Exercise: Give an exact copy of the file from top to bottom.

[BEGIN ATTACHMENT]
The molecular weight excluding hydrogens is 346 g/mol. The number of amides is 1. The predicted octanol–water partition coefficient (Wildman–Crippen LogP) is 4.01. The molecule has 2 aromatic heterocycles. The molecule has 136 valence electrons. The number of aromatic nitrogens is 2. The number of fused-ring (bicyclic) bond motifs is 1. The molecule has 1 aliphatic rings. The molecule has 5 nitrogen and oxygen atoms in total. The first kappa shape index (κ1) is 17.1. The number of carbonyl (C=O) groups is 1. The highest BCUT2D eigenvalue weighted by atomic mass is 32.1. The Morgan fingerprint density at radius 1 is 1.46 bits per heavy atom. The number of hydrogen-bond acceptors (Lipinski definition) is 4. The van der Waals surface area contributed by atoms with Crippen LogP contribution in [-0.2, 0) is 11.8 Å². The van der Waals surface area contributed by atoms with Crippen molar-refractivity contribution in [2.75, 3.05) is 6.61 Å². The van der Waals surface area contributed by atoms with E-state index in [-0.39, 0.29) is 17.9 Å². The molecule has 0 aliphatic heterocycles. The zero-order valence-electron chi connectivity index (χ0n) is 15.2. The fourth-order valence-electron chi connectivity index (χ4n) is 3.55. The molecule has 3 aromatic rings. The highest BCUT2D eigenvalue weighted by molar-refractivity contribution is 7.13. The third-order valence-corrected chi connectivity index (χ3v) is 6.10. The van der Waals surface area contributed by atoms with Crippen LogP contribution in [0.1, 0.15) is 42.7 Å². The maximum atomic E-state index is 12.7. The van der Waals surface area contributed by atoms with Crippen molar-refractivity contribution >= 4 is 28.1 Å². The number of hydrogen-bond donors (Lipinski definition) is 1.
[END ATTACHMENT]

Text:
The molecular weight excluding hydrogens is 346 g/mol. The number of amides is 1. The predicted octanol–water partition coefficient (Wildman–Crippen LogP) is 4.01. The molecule has 2 aromatic heterocycles. The molecule has 136 valence electrons. The number of aromatic nitrogens is 2. The number of fused-ring (bicyclic) bond motifs is 1. The molecule has 1 aliphatic rings. The molecule has 5 nitrogen and oxygen atoms in total. The first kappa shape index (κ1) is 17.1. The number of carbonyl (C=O) groups is 1. The highest BCUT2D eigenvalue weighted by atomic mass is 32.1. The Morgan fingerprint density at radius 1 is 1.46 bits per heavy atom. The number of hydrogen-bond acceptors (Lipinski definition) is 4. The van der Waals surface area contributed by atoms with Crippen LogP contribution in [-0.2, 0) is 11.8 Å². The van der Waals surface area contributed by atoms with Crippen molar-refractivity contribution in [2.75, 3.05) is 6.61 Å². The van der Waals surface area contributed by atoms with E-state index in [-0.39, 0.29) is 17.9 Å². The molecule has 0 aliphatic heterocycles. The zero-order valence-electron chi connectivity index (χ0n) is 15.2. The fourth-order valence-electron chi connectivity index (χ4n) is 3.55. The molecule has 3 aromatic rings. The highest BCUT2D eigenvalue weighted by molar-refractivity contribution is 7.13. The third-order valence-corrected chi connectivity index (χ3v) is 6.10. The van der Waals surface area contributed by atoms with Crippen LogP contribution in [0.1, 0.15) is 42.7 Å². The maximum atomic E-state index is 12.7. The van der Waals surface area contributed by atoms with Crippen molar-refractivity contribution >= 4 is 28.1 Å². The number of hydrogen-bond donors (Lipinski definition) is 1.